Right now, I'm going to get to work finding cool Twitter addresses I can squat on.

By the way, my Twitter address is @macwriter (I chose that rather than my own name as 1. Someone did beat me to my name and 2. macwriter is my screen name on most of my online accounts).

Kevin McIntosh is a freelance copywriter in the Nashville market. His work can be seen at

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Trail Mix: Apple Video Banner Ads On This Morning's NY Times

Originally this morning's post reported that a November 8th post from Radar Online says Apple is ending its "I'm a Mac" campaign featuring Justin Long and John Hodgman, created by their ad agency, TBWA\Chiat\Day.

However, it seems the Radar article was wrong in reporting Justin Long had been dropped from the campaign and had I looked closer, I would have discovered it was wrong 2 years ago. My thanks to copywriter Tom Chandler for pointing that out.

I do hope you get a chance to see something in that campaign that was on the front page of today's New York Times online version.

It was a video banner ad that begins with Long and Hodgman discussing the latest Mac satisfaction survey, as they appear in a right hand column banner. Hodgman, then exits the banner as if walking up a set of stairs behind the actual NY Times content. He then appears in the upper banner as if he just climbed up into an attic at the top of the page. At this point he begins trying to move the satisfaction meter lever over, while still talking with Justin Long's character who's still in the lower right banner video ad.

I have to say, it's the most innovative use of online banner ads I've seen, perhaps ever.

Kevin McIntosh is a freelance copywriter in the Nashville market. His work can be seen at

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Monday, November 3, 2008

How To Launch Your Own Attack Ads

Make your own Attack Ad
Here's a little political ad I did for my write-in candidate in hopes of winning the overlooked "kindergarten" voter segment.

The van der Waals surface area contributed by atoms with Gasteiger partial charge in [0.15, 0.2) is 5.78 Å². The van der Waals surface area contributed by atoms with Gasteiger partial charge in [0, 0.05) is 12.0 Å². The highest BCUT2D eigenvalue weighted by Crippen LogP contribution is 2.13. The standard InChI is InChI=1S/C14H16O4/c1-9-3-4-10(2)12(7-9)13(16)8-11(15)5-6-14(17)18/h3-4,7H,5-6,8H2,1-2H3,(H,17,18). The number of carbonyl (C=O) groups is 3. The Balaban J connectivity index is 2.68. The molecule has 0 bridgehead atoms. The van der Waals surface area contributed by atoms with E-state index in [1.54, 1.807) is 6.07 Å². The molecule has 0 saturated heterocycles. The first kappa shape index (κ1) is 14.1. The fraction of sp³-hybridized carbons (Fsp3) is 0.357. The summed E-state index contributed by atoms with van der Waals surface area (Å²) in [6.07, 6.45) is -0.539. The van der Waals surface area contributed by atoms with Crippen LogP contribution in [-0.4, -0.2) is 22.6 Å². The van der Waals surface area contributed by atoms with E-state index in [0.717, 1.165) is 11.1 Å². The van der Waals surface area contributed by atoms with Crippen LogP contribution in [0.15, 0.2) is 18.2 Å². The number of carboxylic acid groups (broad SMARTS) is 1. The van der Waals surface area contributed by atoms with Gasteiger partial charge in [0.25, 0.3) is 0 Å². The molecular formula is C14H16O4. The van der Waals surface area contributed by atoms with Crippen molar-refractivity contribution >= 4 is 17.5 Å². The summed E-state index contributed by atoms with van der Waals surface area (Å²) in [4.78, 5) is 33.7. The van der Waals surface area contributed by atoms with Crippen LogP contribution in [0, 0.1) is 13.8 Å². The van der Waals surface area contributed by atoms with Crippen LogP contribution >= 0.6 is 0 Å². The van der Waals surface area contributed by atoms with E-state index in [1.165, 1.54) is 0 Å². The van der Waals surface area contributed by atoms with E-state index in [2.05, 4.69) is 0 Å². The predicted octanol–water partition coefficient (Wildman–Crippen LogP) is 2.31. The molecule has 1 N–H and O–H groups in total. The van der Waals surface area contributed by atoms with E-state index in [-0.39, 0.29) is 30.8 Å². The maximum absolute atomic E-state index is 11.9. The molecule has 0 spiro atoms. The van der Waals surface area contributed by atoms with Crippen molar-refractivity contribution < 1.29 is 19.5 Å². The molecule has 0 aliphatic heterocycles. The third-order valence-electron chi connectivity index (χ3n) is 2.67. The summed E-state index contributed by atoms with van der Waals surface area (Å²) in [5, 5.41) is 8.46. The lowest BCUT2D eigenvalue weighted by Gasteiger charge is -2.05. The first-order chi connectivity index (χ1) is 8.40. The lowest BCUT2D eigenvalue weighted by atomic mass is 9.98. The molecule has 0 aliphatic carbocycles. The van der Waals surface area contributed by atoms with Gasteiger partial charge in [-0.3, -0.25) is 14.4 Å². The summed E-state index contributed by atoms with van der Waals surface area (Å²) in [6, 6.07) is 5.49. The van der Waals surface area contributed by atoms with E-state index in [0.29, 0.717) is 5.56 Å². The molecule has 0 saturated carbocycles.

Not enough negative political ads for your taste this year? There's still time to get in your own.

Attack Ad Generator allows you to create your own negative TV ads for the presidential candidate of your choice.

Simply click and drag the photos and announcer voice over words you choose. And in minutes, you can have your own political ad.

The great palette of announcer voice-over words includes all the buzz words from this year's campaign: "Maverick," "Hockey," "Mom," "Bail Out," "Flip Flop," "Shady," "Old Boy Network," "Satan," "Weapons Of Mass Destruction," plus lots more.

Photo selections include pictures of John McCain and Barack Obama, as well as shots of atomic blomb blasts and terrorists.

One buzz phrase that didn't make the list was "Joe The Plumber." Mike Demors of, the creator of the negative ad generator, said the site was finished shortly before the Joe The Plumber incident.

Kevin McIntosh is a freelance copywriter in the Nashville market. His work can be seen at

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How To Blaze A Path On The Campaign Trail With Web 2.0

Consumer and business-to-business marketers aren't the only ones to start digging their heels into social media. Political candidates are starting to leverage the power of social networking and other social media sites as well.

The NY Times has a great article regarding the power of Web 2.0 and its use in the 2008 campaigns.

As YouTube did not exist in 2004 and Facebook had little awareness, this is the first presidential election in which these social media giants could be brought into the media mix. Even the relative new-comer Twitter has played a role.

What a difference four years can make.

Kevin McIntosh is a freelance copywriter in the Nashville market. His work can be seen at